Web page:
Hellebore, Nettles and Jimson Weed

Let me begin by confessing that I have edited academic anthologies, and published several chapters in them, so I am guilty of adding my mite of bombast to those miserable magazines of bombastry.

We have the word anthology from the Greek anthologia, which is literally a bouquet or collection of flowers.  The metaphorical nosegays that we call anthologies of literature appeared in the Renaissance, and were collections of the “flowers” of classical poetry, epigram and myth.  The editors of these anthologies collected texts that were scattered, but also selected texts that were best.  It was their selecting of the best that justified the comparison of their collections to bouquets of flowers.

If the modern academic anthology has a botanical analog, it is not a fragrant bouquet, but rather a ragged bundle of hellebore, nettles and jimson weed.  The editor of an academic anthology does not collect the best.  He scrapes together whatever he can find, packages these sweepings under a specious title, and then sells the collected gibberish to saps.  These saps are in most cases graduate students and university libraries.

Bombast was originally the name of the material that tailors and dressmakers used to pad clothing, and thereby give shoulders to gentlemen who were slight, and breasts to ladies who were slim.  In one old poem, a shriveled geezer laments,

My thighs are thin, my body lank and lean,
It hath no bombast now, but skin and bones.*

From this sartorial origin, it was but a short step to the rhetorical bombast of puffed and pretentious words.  Denouncing a book of geography that was more fantastical than most, Eusebius called it,

A huge volume full of bombast and vain ostentation.**

When his argument is weak and lacks all natural charm, the crafty academic reaches for the bombast and stuffs it in.

Consider, for instance, this advertisement, just arrived, for a noisome nosegay of high-flown hoo-ha.  The anthology is titled Defining Landscape Democracy: A Path to Spatial Justice, and you may have a copy from Edward Elgar Press for only fifty dollars on paper, fifteen by download.

This stimulating book explores theories, conceptual frameworks, and cultural approaches with the purpose of uncovering a cross-cultural understanding of landscape democracy, a concept at the intersection of landscape, democracy and spatial justice. The authors of Defining Landscape Democracy address a number of questions that are critical to the contemporary discourse on the right to landscape: Why is democracy relevant to landscape? How do we democratise landscape? How might we achieve landscape and spatial justice?

To a guileless reader, this may sound pretty cerebral; but it is in truth nothing but “bombast and vain ostentation.”  There is, I will venture to say, more substance behind the falsies of a flat-chested street walker, but this blurb is like those falsies insofar as it gives promise of delights that the essays in the anthology cannot deliver.  The blurb promise “theories,” but the essays will deliver speculations.  The blurb promises “conceptual frameworks,” but the essays will deliver jargon.  The blurb promises “discourse,” but the essays will deliver babble.  The blurb promises a “path,” but the essays will take the reader to a vacant lot overgrown with hellebore, nettles and jimson weed.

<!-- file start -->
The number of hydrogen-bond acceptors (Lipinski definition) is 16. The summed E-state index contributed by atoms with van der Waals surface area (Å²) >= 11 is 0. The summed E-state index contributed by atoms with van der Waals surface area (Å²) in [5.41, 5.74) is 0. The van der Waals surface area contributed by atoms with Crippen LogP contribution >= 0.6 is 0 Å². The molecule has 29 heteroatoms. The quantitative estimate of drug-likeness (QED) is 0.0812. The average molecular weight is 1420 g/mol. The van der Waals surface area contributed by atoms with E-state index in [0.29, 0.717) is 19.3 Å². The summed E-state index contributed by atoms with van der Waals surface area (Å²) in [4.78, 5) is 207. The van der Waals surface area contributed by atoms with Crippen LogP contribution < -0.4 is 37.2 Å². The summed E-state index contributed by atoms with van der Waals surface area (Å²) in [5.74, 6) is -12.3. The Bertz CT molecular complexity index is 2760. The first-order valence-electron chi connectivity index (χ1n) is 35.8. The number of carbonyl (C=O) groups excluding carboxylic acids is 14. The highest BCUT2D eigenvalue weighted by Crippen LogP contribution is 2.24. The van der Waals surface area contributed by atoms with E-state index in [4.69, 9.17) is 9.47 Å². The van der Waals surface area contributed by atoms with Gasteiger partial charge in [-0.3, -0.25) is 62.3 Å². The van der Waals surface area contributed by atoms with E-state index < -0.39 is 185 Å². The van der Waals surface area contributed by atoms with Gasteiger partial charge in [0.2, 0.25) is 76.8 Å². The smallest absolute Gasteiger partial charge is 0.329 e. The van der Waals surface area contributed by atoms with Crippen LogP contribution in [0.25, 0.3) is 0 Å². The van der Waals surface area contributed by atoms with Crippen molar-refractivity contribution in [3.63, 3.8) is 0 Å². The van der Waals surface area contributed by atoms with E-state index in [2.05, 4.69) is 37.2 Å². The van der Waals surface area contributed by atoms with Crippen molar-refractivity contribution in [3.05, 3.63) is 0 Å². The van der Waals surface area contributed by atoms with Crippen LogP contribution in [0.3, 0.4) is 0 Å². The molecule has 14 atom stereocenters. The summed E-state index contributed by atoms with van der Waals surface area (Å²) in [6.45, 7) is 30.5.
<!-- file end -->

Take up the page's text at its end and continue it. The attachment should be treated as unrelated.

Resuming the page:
Tailors and dressmakers stuff garments with bombast to make that which is little appear large, and that which is shriveled appear sleek or strong.  Academics stuff bombast into their prose for the very same reason.  If we pull the padding from the phrase “landscape democracy,” for instance, we find “the skin and bones” is just abolition of private property.  Sing it, Woody!

This land is your land,
This land is my land,
From California,
To the New York Island,
From the redwood forest,
To the Gulf Stream water,
This land was made for you and me.

Woody Guthrie was a communist, but was not, at least, a bombastic communist!

“Spatial justice” is just a bombastic way to say desegregation, and a soothing way to say forced integration.  In this anthology, “justice” will almost certainly mean equality, in which case “spatial justice” will require that every individual is equally likely to occupy any particular “space.”  As a practical matter, it would mean that families were assigned to neighborhoods randomly, and without respect to their wealth or preference.  For there to be thoroughgoing “spatial justice,” each of us would have to request a randomized spatial assignment before we visited a store, a park, or a public amusement.

By “right to landscape,” the authors do not mean that you have a right to plant petunias along your garden path.  They mean that other people have the right to indefinite occupation of public spaces such as parks and sidewalks, this right of course entailing a right to void their bowels and empty their bladders when the need arises, and a right to take refreshment in public without censure or molestation.  In other words, a “right to landscape” means we are livin’ in the Big Rock Candy Mountains.  Sing it, Harry!

In the Big Rock Candy Mountains
You never change your socks
And the little streams of alcohol
Come trickling down the rocks

Harry McClintock was probably a communist, but at least he served it straight.